It was an honour to work with Sir Bruce Forsyth – Sir Elton John
The impact of Sir Bruce Forsyth’s death has been felt by many.
Sir Elton John has said it was an “honour” to work with Sir Bruce Forsyth, following the entertainer’s death aged 89.
The singer paid tribute to the “brilliant comedian, television host and lovely man” on social media, recalling the time they sang together nearly 40 years ago.
Sir Elton, 70, wrote on Twitter: “So sad to hear about the death of the legendary Bruce Forsyth.
“It was such an honour to work with him. My condolences to his family. #RIP”
In 1978, Sir Elton was joined in a joke-filled performance of his track Your Song by Sir Bruce on one of his TV shows, and he posted a picture from their time on-stage together with his tribute.
In a separate Instagram message, Sir Elton said that the entertainer was “a treasured part of my life since I was a young boy”.
Sir Bruce’s family announced his death on Friday in a statement saying the TV veteran had “passed away this afternoon, peacefully at his home surrounded by his wife Wilnelia and all his children”.
In the statement, his manager Ian Wilson continued: “A couple of weeks ago, a friend visited him and asked him what he had been doing these last 18 months.
“With a twinkle in his eye, he responded ‘I’ve been very, very busy… being ill!’ Unfortunately, not long after this, his health deteriorated and he contracted bronchial pneumonia.”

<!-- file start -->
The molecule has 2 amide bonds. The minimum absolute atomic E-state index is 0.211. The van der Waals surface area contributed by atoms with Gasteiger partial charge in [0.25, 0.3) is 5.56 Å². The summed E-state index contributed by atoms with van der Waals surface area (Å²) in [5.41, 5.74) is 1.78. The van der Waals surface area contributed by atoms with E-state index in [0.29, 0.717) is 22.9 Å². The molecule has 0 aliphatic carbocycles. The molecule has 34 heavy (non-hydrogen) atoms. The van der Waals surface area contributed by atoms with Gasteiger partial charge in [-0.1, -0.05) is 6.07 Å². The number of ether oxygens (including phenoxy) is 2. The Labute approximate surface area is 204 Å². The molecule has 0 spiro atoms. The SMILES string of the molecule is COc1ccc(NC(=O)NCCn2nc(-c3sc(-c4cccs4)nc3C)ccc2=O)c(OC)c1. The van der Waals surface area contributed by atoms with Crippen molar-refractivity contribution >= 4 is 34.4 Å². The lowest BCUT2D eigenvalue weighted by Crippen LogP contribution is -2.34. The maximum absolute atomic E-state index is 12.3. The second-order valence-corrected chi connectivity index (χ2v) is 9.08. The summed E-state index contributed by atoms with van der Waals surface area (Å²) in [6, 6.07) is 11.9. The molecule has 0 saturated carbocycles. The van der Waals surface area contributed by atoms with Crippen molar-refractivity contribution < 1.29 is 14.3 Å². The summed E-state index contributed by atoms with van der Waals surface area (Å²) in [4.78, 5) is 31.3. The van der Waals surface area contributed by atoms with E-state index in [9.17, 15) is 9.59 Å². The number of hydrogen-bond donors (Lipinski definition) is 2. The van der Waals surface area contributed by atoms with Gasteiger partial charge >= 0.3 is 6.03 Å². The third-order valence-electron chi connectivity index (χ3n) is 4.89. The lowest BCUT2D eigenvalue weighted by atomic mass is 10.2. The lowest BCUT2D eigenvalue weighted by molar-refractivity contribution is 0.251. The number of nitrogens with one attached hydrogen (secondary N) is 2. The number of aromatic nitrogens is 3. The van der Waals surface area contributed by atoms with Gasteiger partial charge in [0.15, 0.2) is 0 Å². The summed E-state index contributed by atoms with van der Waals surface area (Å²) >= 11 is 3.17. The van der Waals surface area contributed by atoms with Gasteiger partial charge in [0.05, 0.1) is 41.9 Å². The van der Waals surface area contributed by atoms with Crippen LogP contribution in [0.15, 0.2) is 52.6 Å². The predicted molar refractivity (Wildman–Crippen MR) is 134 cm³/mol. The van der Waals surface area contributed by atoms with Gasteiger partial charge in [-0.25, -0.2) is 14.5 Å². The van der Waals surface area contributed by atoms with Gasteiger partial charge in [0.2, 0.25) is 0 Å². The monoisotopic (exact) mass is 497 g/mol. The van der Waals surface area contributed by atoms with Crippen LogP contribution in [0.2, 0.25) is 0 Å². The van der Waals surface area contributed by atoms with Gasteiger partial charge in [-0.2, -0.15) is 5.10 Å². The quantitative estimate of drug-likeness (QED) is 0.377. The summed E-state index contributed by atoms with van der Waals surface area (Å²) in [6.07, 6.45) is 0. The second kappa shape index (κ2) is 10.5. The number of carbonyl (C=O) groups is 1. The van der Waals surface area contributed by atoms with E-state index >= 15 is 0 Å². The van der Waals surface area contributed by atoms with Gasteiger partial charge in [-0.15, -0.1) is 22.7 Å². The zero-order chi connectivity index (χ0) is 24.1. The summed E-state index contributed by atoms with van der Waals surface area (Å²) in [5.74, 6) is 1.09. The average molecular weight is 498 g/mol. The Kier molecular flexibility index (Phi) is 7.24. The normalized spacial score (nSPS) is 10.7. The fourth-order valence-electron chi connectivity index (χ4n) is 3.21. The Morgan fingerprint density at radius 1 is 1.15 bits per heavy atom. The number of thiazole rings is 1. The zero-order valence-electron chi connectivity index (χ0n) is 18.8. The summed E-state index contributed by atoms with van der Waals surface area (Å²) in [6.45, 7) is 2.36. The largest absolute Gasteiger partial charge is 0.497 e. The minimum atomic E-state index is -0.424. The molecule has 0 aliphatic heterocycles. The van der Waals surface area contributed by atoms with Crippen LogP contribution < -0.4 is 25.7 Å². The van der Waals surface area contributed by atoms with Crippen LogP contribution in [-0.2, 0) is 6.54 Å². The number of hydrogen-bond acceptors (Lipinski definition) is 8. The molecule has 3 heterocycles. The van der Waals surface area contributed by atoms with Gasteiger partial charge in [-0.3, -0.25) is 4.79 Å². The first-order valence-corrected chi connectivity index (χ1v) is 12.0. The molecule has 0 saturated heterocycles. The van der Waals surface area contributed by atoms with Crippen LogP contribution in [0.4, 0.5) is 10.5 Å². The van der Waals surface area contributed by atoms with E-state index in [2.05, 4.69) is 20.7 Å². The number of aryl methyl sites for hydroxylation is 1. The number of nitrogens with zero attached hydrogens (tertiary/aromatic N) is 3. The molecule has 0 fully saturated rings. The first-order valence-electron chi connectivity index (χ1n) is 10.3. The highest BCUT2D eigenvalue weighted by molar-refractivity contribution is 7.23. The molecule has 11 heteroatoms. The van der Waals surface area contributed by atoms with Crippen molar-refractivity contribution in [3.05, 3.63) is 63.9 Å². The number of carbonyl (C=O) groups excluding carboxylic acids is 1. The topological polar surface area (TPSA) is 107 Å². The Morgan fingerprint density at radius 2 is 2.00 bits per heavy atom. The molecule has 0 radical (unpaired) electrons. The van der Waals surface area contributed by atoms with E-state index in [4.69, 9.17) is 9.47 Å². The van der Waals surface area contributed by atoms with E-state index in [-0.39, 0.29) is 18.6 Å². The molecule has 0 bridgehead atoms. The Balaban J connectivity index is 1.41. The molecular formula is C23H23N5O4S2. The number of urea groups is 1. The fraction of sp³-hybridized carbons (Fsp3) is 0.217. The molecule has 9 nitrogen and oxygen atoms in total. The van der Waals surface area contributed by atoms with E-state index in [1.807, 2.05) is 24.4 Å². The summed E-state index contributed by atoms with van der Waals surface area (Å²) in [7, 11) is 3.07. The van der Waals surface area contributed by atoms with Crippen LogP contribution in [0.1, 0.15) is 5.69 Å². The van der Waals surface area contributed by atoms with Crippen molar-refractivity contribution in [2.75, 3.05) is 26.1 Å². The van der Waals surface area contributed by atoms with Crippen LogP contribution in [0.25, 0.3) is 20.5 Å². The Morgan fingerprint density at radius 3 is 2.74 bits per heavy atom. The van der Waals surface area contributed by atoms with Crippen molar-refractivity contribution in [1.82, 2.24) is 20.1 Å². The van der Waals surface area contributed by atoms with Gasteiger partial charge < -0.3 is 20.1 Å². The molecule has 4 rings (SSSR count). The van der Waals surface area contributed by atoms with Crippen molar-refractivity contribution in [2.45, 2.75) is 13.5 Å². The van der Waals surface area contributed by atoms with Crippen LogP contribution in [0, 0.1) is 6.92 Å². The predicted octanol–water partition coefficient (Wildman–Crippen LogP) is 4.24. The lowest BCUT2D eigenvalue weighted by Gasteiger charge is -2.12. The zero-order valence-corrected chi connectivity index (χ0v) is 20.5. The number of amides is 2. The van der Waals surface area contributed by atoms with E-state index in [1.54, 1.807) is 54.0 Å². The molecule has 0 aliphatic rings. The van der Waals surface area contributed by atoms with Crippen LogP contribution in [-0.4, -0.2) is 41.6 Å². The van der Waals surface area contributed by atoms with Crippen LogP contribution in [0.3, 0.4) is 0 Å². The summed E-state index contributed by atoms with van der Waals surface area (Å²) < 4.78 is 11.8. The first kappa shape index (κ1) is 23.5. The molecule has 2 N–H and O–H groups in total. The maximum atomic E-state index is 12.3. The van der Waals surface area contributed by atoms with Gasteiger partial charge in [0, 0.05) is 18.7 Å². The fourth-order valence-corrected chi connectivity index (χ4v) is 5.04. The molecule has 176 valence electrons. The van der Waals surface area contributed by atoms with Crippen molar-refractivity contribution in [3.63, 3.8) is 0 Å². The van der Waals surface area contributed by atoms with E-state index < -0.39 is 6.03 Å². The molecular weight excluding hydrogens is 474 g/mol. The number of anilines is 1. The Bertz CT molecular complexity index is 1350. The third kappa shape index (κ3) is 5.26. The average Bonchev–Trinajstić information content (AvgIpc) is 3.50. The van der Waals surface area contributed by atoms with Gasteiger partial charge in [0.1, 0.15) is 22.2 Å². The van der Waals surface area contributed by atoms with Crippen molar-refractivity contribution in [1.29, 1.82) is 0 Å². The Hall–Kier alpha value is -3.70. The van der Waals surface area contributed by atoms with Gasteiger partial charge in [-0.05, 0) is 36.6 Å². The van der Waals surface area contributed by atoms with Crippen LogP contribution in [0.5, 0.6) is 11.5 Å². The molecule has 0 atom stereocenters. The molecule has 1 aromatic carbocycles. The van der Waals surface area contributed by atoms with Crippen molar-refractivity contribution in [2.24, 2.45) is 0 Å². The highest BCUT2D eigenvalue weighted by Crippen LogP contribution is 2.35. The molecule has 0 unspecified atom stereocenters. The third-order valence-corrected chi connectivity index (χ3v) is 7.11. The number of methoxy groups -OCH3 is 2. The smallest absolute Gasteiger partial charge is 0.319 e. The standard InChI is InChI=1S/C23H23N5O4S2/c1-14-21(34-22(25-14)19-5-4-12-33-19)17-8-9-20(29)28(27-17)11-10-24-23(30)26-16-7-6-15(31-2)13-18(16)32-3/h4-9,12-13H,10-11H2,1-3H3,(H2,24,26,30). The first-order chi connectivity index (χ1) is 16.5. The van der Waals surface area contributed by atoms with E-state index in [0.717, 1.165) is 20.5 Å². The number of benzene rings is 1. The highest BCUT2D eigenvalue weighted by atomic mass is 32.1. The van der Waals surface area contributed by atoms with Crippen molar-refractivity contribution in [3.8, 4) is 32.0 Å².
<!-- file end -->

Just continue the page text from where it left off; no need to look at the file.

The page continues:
The family thanked everyone for their well wishes to Sir Bruce “over his long illness and know that they will share in part, the great, great loss they feel”.
Comedian and singer Russ Abbot, another of the many stars to speak about Sir Bruce, said “there will never be another Bruce”.
In a statement to the Press Association, Abbot said: “A great, great loss to the country and personally a great loss to me as a friend. Our thoughts are with Winnie and the family.”
Comedian Jimmy Tarbuck credited him with “changing his life”.
Tarbuck, 77, recalled his first meeting with Sir Bruce as he spoke of their friendship.
He told BBC Breakfast: “He was always Mr Forsyth to me because he did help change my life. He was unique – he could play the piano with Nat King Cole, he could dance with Sammy Davis Jr, he could take over Have I Got News For You, and most importantly he could annoy Sean Connery on the golf course, which always tickled me.”
Tarbuck and Sir Bruce first met on October 27 1963 when Tarbuck appeared on Sunday Night At The Palladium as a guest.
“He was unique, he was well-dressed, he was good fun, he was meticulous,” Tarbuck told BBC Breakfast, adding: “He looked after himself. He liked a drink – Bourbon, two fingers, no ice.”
Sir Bruce’s former Strictly Come Dancing co-stars Tess Daly, Arlene Phillips, Len Goodman and Claudia Winkleman, broadcasters Piers Morgan, Chris Evans and Stephen Fry and the Prime Minister Theresa May are among the many others to have paid tribute to the beloved entertainer.
Sir Bruce leaves behind six children and a number of grandchildren and great-grandchildren, as well as his third wife, former Miss World, Lady Wilnelia Merced.
He was taken to hospital in March and spent five nights in intensive care at St Peter’s Hospital in Surrey after developing a severe chest infection, according to reports.
He underwent surgery in 2015 after he suffered two aneurysms, which were discovered when tests were carried out following a fall at his Surrey home.
The veteran entertainer, whose career lasted more than seven decades and saw him work on programmes such as The Generation Game, Play Your Cards Right and Tonight At The London Palladium among many others, had been out of the limelight for a while.
Last year he was too frail to attend the funerals of close friends Ronnie Corbett and Sir Terry Wogan.
He announced he was leaving Strictly in April 2014, after nearly 10 years as the presenter of the show.